Opinion, ideas, initiatives 2016 – A decisive year

Will the rise of nationalism mean the end of the EU?

Will the European Union make it through 2016? It has never been hit by such a series of blows in its sixty-year history. Some, like the nationalist resurgence, could prove to be fatal.

Published on 12 January 2016 at 22:37

“I see for the first time a real danger that the EU could collapse”, Günther Oettinger, the German EU Commissioner for Digital Economy and Society, gravely declared at the end of December. Meanwhile, Jean-Claude Juncker, the President of the Commission, the EU’s executive body, has said he has “no illusions” about the coming year and, in jest, claimed to be still “too young” to say if 2015 was the most difficult year in the EU’s entire history…

Since 2008, Europe has been between a rock and a hard place. Its problems were prompted by a string of bankruptcies in the US in 2007, which in 2008 gave rise to an economic crisis, the worst since 1929 and still lingering on in Europe. It is a crisis that almost brought down the eurozone and has left Greece on its knees. US foreign policy adventures, along with British and French interventions, have destabilised North Africa, Iraq and Syria; a million people have now sought refuge in the EU, and homegrown terror has burst back into life. Meanwhile, the EU’s diplomatic fumbling has reawakened the Russian bear, leading to a partial dismantling of Ukraine and tension between eastern and western Europe unseen since the fall of Communism in 1990.

The EU has had to respond to this web of crises, which European states did not always see coming and certainly did not want to anticipate, since that would have forced them to hand over sovereignty as a precautionary measure. And it has sometimes succeeded, as the accelerated integration of the eurozone has shown. But what was once possible with nineteen countries – albeit imperfectly because of the French refusal to renegotiate European treaties – has not been so with twenty eight. The ever present refugee crisis has uncovered huge rifts between east and west, showing the extent to which enlargement has been bungled.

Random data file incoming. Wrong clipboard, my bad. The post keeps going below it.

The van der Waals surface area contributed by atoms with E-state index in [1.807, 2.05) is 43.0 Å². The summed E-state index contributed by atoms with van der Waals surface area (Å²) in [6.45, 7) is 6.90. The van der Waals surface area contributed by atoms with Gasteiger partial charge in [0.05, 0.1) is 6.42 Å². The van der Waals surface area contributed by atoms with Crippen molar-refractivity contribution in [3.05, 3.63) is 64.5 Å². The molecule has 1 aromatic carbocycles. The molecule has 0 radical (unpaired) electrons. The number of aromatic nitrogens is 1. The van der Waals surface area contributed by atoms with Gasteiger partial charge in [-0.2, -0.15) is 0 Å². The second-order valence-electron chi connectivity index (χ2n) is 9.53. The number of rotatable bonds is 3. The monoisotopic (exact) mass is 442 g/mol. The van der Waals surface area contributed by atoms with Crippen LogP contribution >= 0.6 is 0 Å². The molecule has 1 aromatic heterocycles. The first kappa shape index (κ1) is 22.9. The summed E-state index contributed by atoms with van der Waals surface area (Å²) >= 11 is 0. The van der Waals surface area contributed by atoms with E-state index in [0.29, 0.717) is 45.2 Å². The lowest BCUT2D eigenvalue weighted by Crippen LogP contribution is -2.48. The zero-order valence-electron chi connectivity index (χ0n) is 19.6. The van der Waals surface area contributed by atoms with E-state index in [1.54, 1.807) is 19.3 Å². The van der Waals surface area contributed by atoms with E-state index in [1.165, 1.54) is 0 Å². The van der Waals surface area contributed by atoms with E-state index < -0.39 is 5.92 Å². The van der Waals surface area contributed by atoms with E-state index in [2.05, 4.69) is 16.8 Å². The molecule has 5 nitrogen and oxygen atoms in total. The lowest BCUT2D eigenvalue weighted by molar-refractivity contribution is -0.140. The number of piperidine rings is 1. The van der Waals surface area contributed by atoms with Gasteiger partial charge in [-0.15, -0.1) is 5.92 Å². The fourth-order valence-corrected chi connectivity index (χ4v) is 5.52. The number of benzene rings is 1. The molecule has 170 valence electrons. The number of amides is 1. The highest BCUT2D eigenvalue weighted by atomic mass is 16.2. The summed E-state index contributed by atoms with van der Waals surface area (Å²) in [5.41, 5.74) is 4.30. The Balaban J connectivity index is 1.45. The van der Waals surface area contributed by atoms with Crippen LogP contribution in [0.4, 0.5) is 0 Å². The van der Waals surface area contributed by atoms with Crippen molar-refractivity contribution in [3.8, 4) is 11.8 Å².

For some western European countries, principally Germany, asylum and respect for minorities are values born out of a violent and tumultuous history. However, this is not the case for the former people’s republics. They still see themselves as victims of history with rights and not responsibilities. Hungry for European money and the rights offered by the EU, for them solidarity only travels in one direction. They have therefore refused to come to the aid of countries engulfed by the waves of refugees (despite also being partly responsible for the situation, since they too entered Iraq in 2003) and, above all, have violently rejected Muslims, who they perceive as as unassimilable into European civilisation… Walls have been hastily erected in the east and the Commission’s remarks that the EU must act as one have been met with undisguised hostility.

The economic crisis prepared the ground for this retreat back to national boundaries, and paved the way for europhobic populists. After 1929, many countries believed fascism to be the best response to the challenges of that time. Eighty years later, people are likewise drawn towards extreme solutions, today known as “populism”: the authoritarian right is at the helm in Poland and Hungary, working as part of the government in Belgium, Denmark and Finland, and is rapidly expanding in Sweden, France, the Netherlands and Italy. At this point, only Germany and countries with recent experience of dictatorship (Spain, Portugal, Greece) seem immune. Islamist terrorism has only strengthened those parties whose bread and but consists of rejecting ‘the other’.

This is all to say that the European project, founded on peace, tolerance, freedom, the just and open state, is floundering: the zeitgeist now lies in defending the narrowest, most immediate and most illusory forms of national interest.

How long can the EU, a project born out of the ruins of the post-war period, resist the wave of xenophobia and paranoia that is sweeping across our old and exhausted societies? Instead of going against the current of public opinion built on fear, European leaders on the right and the left have found no better strategy than to follow the extremist parties, as can be seen in France. Nothing seems capable of stoping this return to nationalism, the very thing that is pulling Europe towards the abyss.

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